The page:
US- and UN-mediated maritime border talks between Lebanon and Israel had begun late October in an effort to resolve the dispute between the two countries on offshore land, which is thought to contain natural gas that both Israel and Lebanon plan to exploit.
Nader added that the country is heading toward catastrophic living conditions, especially after the lifting of the subsidy program expected to take place next month, which would leave the majority of Lebanese unable to buy food and medicine.
“There is not going to be an injection of money from international donors without reaching an agreement with the International Monetary Fund (IMF), which would [require] serious reforms,” said Nader.
In the midst of its worst economic crisis, Lebanon had begun negotiations with the IMF in May to try to inject dollars into the country but had failed to come to any agreement after struggling to accomplish basic reforms. The negotiations were suspended in July.
On Nov. 17, parliament member Elias Abou Saab from the Free Patriotic Movement — a Christian party that has the most seats in parliament and is allied with Hezbollah — said in a TV interview the reason government formation has not yet happened is because of a disagreement on the names of the ministers and their levels of competence. “It is hard to decide who’s competent and who’s not,” said Abou Saab, adding, “The crisis we are facing today is because of external pressures to change the positions of some.”
On the other hand, parliament member Mohammad Hajjar from the Future movement led by Hariri said that a government with competent ministers will be formed and will achieve reforms for six months as the French initiative demanded.”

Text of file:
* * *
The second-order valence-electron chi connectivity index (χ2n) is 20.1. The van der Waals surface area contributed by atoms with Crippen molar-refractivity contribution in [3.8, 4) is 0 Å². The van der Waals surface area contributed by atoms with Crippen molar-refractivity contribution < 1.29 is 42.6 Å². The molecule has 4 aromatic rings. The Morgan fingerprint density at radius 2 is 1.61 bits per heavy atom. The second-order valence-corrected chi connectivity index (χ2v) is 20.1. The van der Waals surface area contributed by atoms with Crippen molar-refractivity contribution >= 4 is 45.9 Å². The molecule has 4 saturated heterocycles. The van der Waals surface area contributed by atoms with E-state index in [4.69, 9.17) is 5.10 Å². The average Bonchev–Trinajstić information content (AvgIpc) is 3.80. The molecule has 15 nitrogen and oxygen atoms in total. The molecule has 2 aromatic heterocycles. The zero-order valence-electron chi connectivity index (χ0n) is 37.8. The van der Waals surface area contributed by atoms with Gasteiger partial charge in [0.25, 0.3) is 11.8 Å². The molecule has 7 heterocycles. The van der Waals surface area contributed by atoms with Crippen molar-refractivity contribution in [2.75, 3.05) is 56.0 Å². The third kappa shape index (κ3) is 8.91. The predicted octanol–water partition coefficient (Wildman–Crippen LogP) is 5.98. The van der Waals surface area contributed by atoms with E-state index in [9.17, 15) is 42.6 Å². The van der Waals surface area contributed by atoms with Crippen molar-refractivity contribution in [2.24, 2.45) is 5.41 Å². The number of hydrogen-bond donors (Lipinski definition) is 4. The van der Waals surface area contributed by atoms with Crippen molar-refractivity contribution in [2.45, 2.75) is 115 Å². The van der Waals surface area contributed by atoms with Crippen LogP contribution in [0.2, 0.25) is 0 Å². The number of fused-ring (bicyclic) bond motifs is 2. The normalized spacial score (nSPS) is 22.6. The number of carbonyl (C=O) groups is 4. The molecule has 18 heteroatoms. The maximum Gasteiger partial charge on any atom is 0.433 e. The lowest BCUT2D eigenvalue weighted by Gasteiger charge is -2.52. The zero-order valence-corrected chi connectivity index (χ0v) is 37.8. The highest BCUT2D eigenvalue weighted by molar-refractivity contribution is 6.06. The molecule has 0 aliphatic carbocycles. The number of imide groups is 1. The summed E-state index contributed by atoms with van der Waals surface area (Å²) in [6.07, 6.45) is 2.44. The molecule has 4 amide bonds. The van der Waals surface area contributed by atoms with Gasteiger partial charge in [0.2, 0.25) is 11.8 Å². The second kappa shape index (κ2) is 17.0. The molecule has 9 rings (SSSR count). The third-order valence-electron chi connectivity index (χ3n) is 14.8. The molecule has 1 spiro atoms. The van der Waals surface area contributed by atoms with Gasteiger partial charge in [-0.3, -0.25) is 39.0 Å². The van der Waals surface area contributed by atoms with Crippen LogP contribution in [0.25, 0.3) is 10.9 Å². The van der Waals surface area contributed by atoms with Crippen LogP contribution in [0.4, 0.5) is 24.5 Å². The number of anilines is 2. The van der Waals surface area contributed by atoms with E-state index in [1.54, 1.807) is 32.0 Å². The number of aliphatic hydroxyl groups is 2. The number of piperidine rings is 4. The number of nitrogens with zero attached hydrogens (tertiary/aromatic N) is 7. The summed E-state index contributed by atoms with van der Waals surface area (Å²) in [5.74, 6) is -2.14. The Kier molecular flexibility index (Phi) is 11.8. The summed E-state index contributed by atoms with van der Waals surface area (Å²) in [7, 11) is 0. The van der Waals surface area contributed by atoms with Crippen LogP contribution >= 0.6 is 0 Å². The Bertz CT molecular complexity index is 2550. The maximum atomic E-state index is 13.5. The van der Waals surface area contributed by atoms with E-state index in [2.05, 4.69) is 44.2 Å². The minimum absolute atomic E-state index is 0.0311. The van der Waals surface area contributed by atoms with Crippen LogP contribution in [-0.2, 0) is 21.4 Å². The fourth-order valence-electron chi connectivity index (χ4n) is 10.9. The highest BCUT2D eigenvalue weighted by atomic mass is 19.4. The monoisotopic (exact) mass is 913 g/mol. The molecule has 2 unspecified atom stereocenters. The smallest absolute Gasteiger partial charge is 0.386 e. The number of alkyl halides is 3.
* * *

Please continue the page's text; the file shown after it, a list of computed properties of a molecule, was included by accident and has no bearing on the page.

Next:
Hajjar also replied to Abou Saab’s claims about ministers’ competence, saying, “People who talk about different standards for different parties are just using it as an excuse to obstruct government formation.”
It seems at this point that the delay in government formation is in part due to the insistence of some parties to name the majority of Christian ministers in the government as well as Hariri’s insistence on naming the ministers alone. According to reports, sources of the Shiite duo Hezbollah and Amal movements told Al-Joumhouria that “the mechanism for placing the names of ministers is the main node that continues to delay the agreement on forming a government,” stressing that “it is not acceptable for the president-designate alone to choose the names of ministers, whatever their sects, because such a matter implies a fundamental amendment of the rules of participation, and it constitutes a precedent that some people may arm themselves with in the future, turning the exception into a rule."
The situation is not as black and white as it might seem when following a process in Lebanon; a lot of political inclinations and interferences come to play. What should be a clear process to follow becomes a politicized issue settled through partisanship and a fragile balance of power.
Political analyst and the owner and editor-in-chief of Alkalima Online Simon Abou Fadel told Al-Monitor another intervening factor is the American demand to not include Hezbollah in the government, which Hariri takes into account.
Abou Fadel said the recent sanctions on Free Patriotic Movement leader Gebran Bassil have complicated government formation.
Bassil was sanctioned by the Trump administration on Nov. 6 on charges of corruption, although he is also accused of close ties with Hezbollah.
Asked about the absence of protests against the political class who are acting as if there is nothing wrong in spite of a severe economic crisis, Abou Fadel said, “The people of Lebanon have gotten really frustrated after being faced with violence from security forces and party members whenever a protest takes place. It is no surprise that their only concern now is not starving to death rather than holding politicians accountable.”
All major parties in Lebanon advocate reforms in order to resolve the country’s issues, yet at every chance for change, they seem to be driven by more seats and partisan disagreements rather than saving the country from its worst economic crisis yet to come.